Univariate and multivariate analyses based on the Cox proportional hazards regression model showed that CA19-9, histological type, pTNM stage and AADAC expression were independent risk factors associated with DFS in patients with Borrmann type III AGC (Table 6). Furthermore, we combined the independent risk factors related to DFS to construct a nomogram to evaluate the prognosis of patients (Fig. 7a). For predicting DFS within 3 and 5 years after radical resection, the AUCs of the nomogram models were both greater than those of pTNM stage alone, which were 0.826 (95% CI: 0.755-0.898) and 0.844 (95% CI: 0.780-0.907) vs. 0.732 (95% CI: 0.650-0.814) and 0.749 (95% CI: 0.669-0.828), respectively. The sensitivity was 83.9% and 80.0%, and the specificity was 71.9% and 78.0%, respectively (Fig. 7b, c).

Table 6 Univariate and multivariate analyses of disease-free survival
Fig. 7
figure 7

a Nomogram models predicting the disease free survival of patients a Nomogram model predicting the 3- and 5-year disease-free survival of patients with Borrmann type III AGC. b ROC curve of the nomogram model predicting the 3-year disease-free survival of patients. c ROC curve of the nomogram model predicting the 5-year disease-free survival of patients. ROC: receiver operating characteristic, CA19-9: carbohydrate antigen 19-9

Discussion

In China, more than 80% of GC patients are diagnosed with AGC upon hospital admission [3]. This is because most patients do not have obvious symptoms, such as dysphagia, vomiting or abdominal pain, in the early stages, which limits the early prevention and treatment of cancer in developing countries. Except for a few cases, AGC patients often have poor prognoses and relatively short survival times. Since 1926, Borrmann classification based on the macroscopic characteristics of GC has been proposed and widely used to evaluate the prognosis of AGC patients [4, 22]. Previous studies have shown that Borrmann type III is the most common macroscopic type of AGC, accounting for 40.6%–58.9%, and it has a 5-year survival rate of 46.0%-51.6%, with a prognosis between type I-II and type IV (5, 6). Previous studies have differed in the definition of high-risk Borrmann type III AGC. Yamashita et al. [23] considered that for patients with pTNM stage II/III, giant Borrmann type III AGC (≥8 cm) had similar sensitivity to postoperative adjuvant chemotherapy with Borrmann type IV AGC; Both belonged to the high-risk macroscopic type, and the 5-year survival rate was 35.7%. However, other studies found that patients with vascular infiltration Borrmann type III had the same poor prognosis as type IV, with a 5-year survival rate of 16.4%–19.4% [8, 24]. The reason for this divergence is the high heterogeneity of GC. Although GC is traditionally regarded as a single disease, GC is highly heterogeneous from the perspective of morphology and molecular science. This characteristic of GC is considered to be the main obstacle to its effective diagnosis and successful molecular-driven therapy [25]. Although the classifications [26] based on GC molecular characteristics effectively reduce this heterogeneity, there is no effective method to break through the heterogeneity of Borrmann type III AGC. Survival time is the most intuitive embodiment of the prognosis of patients with GC. We hope to group Borrmann type III AGC according to the significant difference in survival time to screen for its prognostic genes. We found by mRNA sequencing that AADAC is a prognostic differential gene of Borrmann type III AGC. In this study, we explored whether AADAC could be used as a new effective prognostic index to judge high-risk Borrmann type III AGC patients, guide their perioperative treatment and improve their prognosis.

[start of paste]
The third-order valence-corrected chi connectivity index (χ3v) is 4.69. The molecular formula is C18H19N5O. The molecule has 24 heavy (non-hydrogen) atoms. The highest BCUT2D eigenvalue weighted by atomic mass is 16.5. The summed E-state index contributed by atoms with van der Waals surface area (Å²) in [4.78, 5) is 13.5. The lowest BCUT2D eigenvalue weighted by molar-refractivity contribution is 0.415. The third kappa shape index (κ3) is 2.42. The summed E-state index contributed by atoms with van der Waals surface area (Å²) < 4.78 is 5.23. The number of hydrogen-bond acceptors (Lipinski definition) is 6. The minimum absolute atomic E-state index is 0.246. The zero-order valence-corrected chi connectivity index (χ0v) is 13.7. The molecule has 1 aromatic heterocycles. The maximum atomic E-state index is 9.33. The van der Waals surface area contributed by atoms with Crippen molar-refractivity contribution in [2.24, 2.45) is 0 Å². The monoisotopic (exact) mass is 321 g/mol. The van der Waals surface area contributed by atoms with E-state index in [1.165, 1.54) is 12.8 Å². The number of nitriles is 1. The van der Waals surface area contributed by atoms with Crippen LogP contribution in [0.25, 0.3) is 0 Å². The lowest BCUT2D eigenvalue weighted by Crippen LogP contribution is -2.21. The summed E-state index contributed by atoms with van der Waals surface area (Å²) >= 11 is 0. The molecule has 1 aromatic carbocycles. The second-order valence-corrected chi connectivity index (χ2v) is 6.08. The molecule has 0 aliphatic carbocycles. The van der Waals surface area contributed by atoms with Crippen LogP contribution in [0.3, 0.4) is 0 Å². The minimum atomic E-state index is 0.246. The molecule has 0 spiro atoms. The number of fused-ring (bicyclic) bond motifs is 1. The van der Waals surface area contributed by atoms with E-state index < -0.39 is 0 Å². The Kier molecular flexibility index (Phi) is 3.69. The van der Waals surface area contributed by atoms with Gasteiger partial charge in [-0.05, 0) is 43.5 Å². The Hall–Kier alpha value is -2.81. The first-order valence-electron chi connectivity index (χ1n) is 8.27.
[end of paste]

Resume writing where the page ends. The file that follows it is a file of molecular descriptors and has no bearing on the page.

AADAC is a member of the serine esterase superfamily and is expressed mainly in the liver and gastrointestinal tract, which are involved in the metabolism of clinical drugs such as flutamide, phenacetin, and rifamycins [27, 28]. AADAC deacetylates a variety of arylacetamide substrates in the liver, including xenobiotic compounds and carcinogens, and converts them to primary arylamide compounds [29]. In addition, AADAC also displays cellular triglyceride lipase activity in the liver, increases the levels of intracellular fatty acids by hydrolyzing triglycerides and plays a role in very low-density lipoprotein assembly [30]. We hope to determine the clinical significance of AADAC in patients with Borrmann type III AGC by analyzing its mRNA and protein expression levels and exploring its role in the progression of GC.